I am surprised that there are still so many growing opinions of the emerging church in the PC(USA). here's a conversation i had recently with a friend from seminary. he reached out on Facebook to ask for support info about emergent:
How's it going, my friend? I hope this Lenten season has given you ample time for reflection and renewal.
I'm wondering if you can help me with something. As you may know, I'm doing a two-year residency at [A PC(USA) church in a northern metropolis]. As part of our program, we have a weekly seminar, where we discuss various books we've been reading, watch and review sermons, and have the occasional lecture.
The Emergent movement has come up in a number of our conversations. I've been surprised to find that when it does, the tone is generally pretty hostile. As I'm sure you know, there is a lot of misunderstanding about the emergent church among those on the outside. I know just enough about the movement not to know very little, and have been unable to clarify things for my colleagues.
My question is, if you were to suggest two or three books of the many that are out there, what would they be? I want to recommend some for our reading list for next year. Something that addresses the theology would really be of interest here, but I also think that we should look at something more comprehensive--what does the emergent movement mean for christian ed, worship, community building, etc. I know that there are books on each of these, specifically. But since we are unlikely to read multiple books on the emergent church, are there books that address all of them? Would you recommend "The Emergent Manifesto of Hope," for instance?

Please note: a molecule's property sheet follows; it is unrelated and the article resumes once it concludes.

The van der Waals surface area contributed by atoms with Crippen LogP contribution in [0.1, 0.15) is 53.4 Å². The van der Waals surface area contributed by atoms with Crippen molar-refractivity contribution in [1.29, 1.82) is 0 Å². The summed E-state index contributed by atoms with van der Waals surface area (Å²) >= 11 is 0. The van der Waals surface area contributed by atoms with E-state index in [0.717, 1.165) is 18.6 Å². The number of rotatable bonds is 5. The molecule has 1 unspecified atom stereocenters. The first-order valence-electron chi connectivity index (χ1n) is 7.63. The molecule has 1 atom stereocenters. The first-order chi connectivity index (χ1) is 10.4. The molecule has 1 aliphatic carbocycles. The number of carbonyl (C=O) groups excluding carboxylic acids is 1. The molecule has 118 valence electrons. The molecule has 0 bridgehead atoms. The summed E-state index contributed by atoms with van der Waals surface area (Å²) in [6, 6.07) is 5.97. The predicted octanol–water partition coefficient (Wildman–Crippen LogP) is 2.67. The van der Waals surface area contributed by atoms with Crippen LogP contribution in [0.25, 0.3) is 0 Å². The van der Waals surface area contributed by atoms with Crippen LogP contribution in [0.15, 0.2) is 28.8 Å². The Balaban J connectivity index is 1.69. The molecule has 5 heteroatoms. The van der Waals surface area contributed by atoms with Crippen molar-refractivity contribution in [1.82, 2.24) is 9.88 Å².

Any help you can provide would be much appreciated.
lots of sense! i think that emergence or missional theology will alway disappoint those looking to save/conserve a precedent. But like you, I am willing to engage the system with humility as an agent of imagination and hope.
I think that Ryan Bolger's "Emerging Churches" offers the best anecdotal and systematic approaches to understanding the phenomena, and Tony Jones' "Dispatches from the Emerging Frontier" offer the best description of the emergent verses "emergence" (differentiating the new styles from the new reasons of missional engagement in culture).
"Emerging theology" is so disparate that there is no way to pen down what a whole church group might enjoy reading. Here's three ideas: One book is "A Community Called Atonement" by Scott McKnight it gives an example of an emergent way of doing theology. A second book is on leadership and imagination by Tim Keel, "Intuitive Leadership." And a third is McLaren's Generous Orthodoxy that explains emergent theology from a frame of post-liberalism meets post-evangelicalism.
But my experience is that relationships and person stories are the best way to build sympathy and connectionallism between Presbyterians and Emergents. Try to find the local cohort, and try to get some emergent church peeps in your area to break bread with your colleagues.